After A Data Breach, Will A Replacement Credit Card Affect Your Credit Score?
Tuesday, May 26, 2009
You've just received a replacement credit card. Perhaps, your new credit card was the result of identity theft, fraud, or a preventative action by your bank after the Heartland Payment Systems or RBS WorldPay data breaches. The questions is: will your replacement credit card affect your credit score? Bankrate.com reported:
"This is one of those instances where an account closure likely won't affect your score at all. With lost or stolen cards or data breach situations, an issuer will usually close the old account and specify a reason, such as reported lost or stolen, and open a new account for you. As long as the new account keeps the original open date and doesn't trigger a hard inquiry, the conversion shouldn't harm your score."
Experts suggest that your new credit card account should have the same open date as your original account, so you retain your payment history. The credit limit and balance for our new card account should remain the same, too.
When a consumer normally applies for a new credit card, the credit card issuer checks the consumer's credit report to see if the consumer is a good credit risk or not. This inquiry can ding (e.g., lower slightly) the consumer's credit score when a lender interprets the closed old card account as:
"... the credit limit loss can increase your credit card use."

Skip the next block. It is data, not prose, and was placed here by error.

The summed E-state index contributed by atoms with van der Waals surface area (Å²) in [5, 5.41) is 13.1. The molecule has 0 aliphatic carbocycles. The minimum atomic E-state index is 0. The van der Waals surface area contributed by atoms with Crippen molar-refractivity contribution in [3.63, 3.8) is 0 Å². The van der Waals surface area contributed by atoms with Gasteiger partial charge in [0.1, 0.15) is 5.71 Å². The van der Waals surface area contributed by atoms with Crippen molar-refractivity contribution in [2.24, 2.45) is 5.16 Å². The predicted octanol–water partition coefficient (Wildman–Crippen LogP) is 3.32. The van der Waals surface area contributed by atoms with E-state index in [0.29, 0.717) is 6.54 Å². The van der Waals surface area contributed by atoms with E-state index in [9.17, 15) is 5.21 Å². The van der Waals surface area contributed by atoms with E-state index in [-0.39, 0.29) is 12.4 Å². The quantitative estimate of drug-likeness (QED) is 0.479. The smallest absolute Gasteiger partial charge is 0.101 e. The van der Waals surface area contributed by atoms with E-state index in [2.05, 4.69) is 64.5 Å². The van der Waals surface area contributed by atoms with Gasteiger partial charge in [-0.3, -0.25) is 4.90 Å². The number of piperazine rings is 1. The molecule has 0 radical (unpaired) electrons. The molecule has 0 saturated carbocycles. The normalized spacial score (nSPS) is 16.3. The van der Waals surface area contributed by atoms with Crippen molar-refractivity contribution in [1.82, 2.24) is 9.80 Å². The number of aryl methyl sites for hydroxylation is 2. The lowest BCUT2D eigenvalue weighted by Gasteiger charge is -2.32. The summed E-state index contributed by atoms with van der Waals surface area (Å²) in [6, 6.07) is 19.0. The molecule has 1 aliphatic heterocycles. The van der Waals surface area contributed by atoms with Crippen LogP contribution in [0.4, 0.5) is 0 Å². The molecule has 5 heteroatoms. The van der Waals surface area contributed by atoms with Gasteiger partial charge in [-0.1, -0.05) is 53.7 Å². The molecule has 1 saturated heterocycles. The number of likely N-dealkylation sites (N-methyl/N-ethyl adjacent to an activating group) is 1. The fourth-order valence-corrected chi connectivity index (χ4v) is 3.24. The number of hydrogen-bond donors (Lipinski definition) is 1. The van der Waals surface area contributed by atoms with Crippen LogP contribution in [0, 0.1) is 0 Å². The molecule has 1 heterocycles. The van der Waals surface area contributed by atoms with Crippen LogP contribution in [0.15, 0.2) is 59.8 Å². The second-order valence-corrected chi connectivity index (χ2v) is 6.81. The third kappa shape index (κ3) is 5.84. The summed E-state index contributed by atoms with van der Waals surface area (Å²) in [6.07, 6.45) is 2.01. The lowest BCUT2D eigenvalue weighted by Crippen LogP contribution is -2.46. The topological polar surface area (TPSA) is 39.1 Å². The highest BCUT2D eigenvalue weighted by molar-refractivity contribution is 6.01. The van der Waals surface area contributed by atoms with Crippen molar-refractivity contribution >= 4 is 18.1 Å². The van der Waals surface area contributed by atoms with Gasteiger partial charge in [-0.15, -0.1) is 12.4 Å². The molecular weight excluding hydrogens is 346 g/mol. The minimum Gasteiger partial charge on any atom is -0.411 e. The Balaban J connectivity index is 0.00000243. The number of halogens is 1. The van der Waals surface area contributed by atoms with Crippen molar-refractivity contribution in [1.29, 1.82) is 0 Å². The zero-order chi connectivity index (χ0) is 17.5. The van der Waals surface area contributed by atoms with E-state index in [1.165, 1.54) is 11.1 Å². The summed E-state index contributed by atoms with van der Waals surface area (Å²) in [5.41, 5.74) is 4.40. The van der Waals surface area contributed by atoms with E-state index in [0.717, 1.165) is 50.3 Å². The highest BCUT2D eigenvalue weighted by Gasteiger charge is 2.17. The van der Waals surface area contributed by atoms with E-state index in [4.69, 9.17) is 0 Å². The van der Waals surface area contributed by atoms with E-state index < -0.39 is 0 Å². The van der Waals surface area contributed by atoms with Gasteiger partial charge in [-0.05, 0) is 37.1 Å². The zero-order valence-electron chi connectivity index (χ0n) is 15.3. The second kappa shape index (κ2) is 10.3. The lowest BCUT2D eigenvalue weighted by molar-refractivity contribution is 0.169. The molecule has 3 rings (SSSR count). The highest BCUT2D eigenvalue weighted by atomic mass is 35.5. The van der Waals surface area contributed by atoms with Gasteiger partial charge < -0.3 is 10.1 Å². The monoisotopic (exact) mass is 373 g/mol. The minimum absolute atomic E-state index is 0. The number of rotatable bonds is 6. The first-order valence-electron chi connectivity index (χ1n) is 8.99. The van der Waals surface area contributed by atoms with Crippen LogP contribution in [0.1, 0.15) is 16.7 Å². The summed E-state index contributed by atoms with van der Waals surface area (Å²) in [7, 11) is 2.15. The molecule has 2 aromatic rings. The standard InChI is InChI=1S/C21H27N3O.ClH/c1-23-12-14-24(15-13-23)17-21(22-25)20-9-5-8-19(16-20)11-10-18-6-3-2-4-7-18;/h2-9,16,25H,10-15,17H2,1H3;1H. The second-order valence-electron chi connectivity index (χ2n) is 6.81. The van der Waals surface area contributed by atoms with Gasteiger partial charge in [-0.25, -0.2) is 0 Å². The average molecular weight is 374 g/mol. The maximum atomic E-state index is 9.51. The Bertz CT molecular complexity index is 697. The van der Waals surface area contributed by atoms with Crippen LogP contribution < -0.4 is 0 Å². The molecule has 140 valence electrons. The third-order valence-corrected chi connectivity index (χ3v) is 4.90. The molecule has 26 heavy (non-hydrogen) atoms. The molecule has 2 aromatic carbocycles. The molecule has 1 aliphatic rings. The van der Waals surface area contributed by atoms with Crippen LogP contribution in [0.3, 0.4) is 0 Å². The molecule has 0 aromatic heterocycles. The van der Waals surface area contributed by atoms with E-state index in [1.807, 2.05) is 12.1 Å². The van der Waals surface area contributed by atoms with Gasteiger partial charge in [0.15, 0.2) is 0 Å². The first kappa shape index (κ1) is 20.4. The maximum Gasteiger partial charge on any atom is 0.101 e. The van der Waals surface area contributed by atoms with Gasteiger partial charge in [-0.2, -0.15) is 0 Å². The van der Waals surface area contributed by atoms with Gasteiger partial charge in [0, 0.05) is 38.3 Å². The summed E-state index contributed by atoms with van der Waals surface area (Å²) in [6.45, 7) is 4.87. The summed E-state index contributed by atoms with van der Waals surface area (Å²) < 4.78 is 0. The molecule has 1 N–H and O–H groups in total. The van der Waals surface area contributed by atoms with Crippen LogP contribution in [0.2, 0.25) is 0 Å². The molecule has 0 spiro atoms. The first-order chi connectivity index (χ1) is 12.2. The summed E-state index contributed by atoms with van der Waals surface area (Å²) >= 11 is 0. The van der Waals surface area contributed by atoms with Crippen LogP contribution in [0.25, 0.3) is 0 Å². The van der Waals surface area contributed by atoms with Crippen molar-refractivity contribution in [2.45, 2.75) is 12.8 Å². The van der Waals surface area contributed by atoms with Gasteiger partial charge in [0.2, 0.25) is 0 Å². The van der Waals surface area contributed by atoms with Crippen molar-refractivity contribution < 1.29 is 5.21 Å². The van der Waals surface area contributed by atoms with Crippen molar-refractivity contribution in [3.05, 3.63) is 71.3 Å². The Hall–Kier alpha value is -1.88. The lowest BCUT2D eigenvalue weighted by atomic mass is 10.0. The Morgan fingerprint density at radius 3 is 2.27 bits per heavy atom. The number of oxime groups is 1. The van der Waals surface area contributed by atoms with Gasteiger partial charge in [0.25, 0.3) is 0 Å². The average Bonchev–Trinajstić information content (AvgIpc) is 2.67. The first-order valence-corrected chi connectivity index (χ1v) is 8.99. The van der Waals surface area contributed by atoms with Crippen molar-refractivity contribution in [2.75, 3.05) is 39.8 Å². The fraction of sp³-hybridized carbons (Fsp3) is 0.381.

If your replacement credit card is an account upgrade, this could affect your credit score.
Experts advise that if the credit report inquiry is issuer-initiated, then your credit score probably won't be affected. If the credit report inquiry is customer-initiated, then it will likely affect your credit score. After you receive your replacement credit card, it's wise to check your credit report to verify that the information in your credit report is accurate.
To me, a consumer should not have to worry about this; especially if the replacement credit card was the result of a data breach at either the credit card issuer, the bank, or a transaction processing firm like Heartland. It seems to me that once again, a company's carelessness causes consumers inconvenience and more work.
There has to be a better way. The current system seems unfairly tilted towards the needs of companies over the needs of consumers.
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